The arrest of a migrant in Georgia makes the city the latest immigration battleground

When a 22-year-old nursing student was found dead on a forest trail at the University of Georgia, in what is believed to be the first murder on campus in nearly 30 years, it sent waves of grief and fear that shook the university to its core.

But when a 26-year-old migrant from Venezuela was charged Friday with the kidnapping and murder of college student Laken Riley, something else happened: It changed Athens and Clarke County, a community of about 130,000 people about 70 miles east of Atlanta. the latest flash point in the political dispute over American immigration policy.

In a social media post on Monday, former President Donald J. Trump called suspect Jose Antonio Ibarra a “monster” and blamed President Biden for an “invasion” that is “killing our citizens.” Earlier in the day, Georgia Gov. Brian Kemp complained at an event at the university that “the White House is not prepared to secure the southern border.”

A third Republican, Rep. Mike Collins, who represents Athens, wrote on social media, “Laken Riley's blood is on the hands of Joe Biden, Alejandro Mayorkas and the Athens-Clarke County government,” referring to the combined city-district government.

Many liberals have found such statements to be demagogic rhetoric piled on top of a terrible crime. In an interview Sunday, Kelly Girtz, the Democratic mayor of Athens-Clarke County, said the conversation should focus on grieving the victim and blaming an individual rather than a group.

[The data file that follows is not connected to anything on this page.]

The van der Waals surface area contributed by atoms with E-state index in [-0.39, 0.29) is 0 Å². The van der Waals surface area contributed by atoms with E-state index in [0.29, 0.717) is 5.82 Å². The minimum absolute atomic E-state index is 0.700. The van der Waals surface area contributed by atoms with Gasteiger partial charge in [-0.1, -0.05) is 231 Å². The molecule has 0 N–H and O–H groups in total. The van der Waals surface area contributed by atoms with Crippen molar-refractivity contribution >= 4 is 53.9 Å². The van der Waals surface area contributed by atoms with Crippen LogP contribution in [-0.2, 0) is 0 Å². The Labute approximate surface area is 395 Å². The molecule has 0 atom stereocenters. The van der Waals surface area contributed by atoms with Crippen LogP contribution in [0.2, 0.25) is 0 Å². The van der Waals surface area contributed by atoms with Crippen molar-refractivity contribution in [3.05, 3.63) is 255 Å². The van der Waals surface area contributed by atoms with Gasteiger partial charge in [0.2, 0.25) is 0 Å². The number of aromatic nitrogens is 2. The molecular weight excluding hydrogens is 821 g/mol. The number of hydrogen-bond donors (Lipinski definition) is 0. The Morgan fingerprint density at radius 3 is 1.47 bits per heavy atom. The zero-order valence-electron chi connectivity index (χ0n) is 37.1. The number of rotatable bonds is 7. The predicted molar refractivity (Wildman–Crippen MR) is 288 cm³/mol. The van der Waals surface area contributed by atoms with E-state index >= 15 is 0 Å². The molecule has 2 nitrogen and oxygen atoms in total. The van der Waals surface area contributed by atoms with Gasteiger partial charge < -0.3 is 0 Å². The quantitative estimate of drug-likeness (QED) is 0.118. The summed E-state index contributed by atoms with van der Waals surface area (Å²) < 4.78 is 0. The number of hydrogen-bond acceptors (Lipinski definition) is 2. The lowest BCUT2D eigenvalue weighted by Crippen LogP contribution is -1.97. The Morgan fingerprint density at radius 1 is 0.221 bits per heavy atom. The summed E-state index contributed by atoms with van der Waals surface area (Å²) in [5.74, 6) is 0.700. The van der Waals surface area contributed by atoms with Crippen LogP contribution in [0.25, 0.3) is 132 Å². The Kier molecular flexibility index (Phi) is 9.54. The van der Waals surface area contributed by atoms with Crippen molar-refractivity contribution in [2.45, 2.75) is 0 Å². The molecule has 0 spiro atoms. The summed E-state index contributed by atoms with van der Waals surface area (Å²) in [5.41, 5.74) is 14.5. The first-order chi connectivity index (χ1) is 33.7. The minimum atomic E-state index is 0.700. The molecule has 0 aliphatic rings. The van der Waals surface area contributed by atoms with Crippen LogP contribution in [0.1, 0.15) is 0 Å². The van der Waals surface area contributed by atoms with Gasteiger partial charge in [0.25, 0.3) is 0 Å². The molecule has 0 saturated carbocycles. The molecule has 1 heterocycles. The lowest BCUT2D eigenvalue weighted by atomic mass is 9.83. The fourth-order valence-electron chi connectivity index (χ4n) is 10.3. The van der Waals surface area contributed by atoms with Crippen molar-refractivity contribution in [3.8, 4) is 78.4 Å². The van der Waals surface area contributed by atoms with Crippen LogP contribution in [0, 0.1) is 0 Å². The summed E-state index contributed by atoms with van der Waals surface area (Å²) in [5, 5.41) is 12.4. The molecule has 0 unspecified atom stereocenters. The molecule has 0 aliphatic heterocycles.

“This murder was a violent, heinous act,” he said, “and it falls squarely on the shoulders of the perpetrator.”

When Laken Riley, 22, was found dead on a forest trail at the University of Georgia, it sent waves of grief and fear that shook the university to its core.

Athens' relatively liberal culture, its local immigration policies and border crisis, along with brutal crime, have created a toxic brew at Georgia's flagship university, where student politics rule the roost.

Outside the student center, Ella Jackson, 19, a freshman from Milton, Georgia, said she didn't feel unsafe or worried. However, she objected to the local government's policies toward undocumented immigrants. “I don’t really think it’s our job to house the illegal immigrants, and especially not this close to a college campus.”

In recent years there has been a proliferation of local left-leaning politicians in the city, including Mr. Girtz, who have placed a new focus on issues of social justice and correcting what they saw as persistent injustices in the Deep South. They have not shied away from embracing illegal immigrants and a Hispanic community whose numbers have increased dramatically in and around Athens over the past 30 years.

At the same time, Athens remains something of a holy place for Georgia conservatives. The massive university in the middle of the city has educated many of the state's most powerful Republicans, including Governor Kemp, a native of Athens. And the school's victorious football team, and the excitement and admiration that comes with it, are central Georgia traditions that Mr. Kemp and others conspicuously tie into a conservative fabric of culture and politics.

Mr. Kemp, a former Athens home builder and developer, won his first gubernatorial race in 2018 with a bold ad in which he declared: “I have a big truck just in case I need to round up criminal illegals and bring them home.” myself.” This month, he pledged to send Georgia National Guard troops to the U.S. border with Mexico.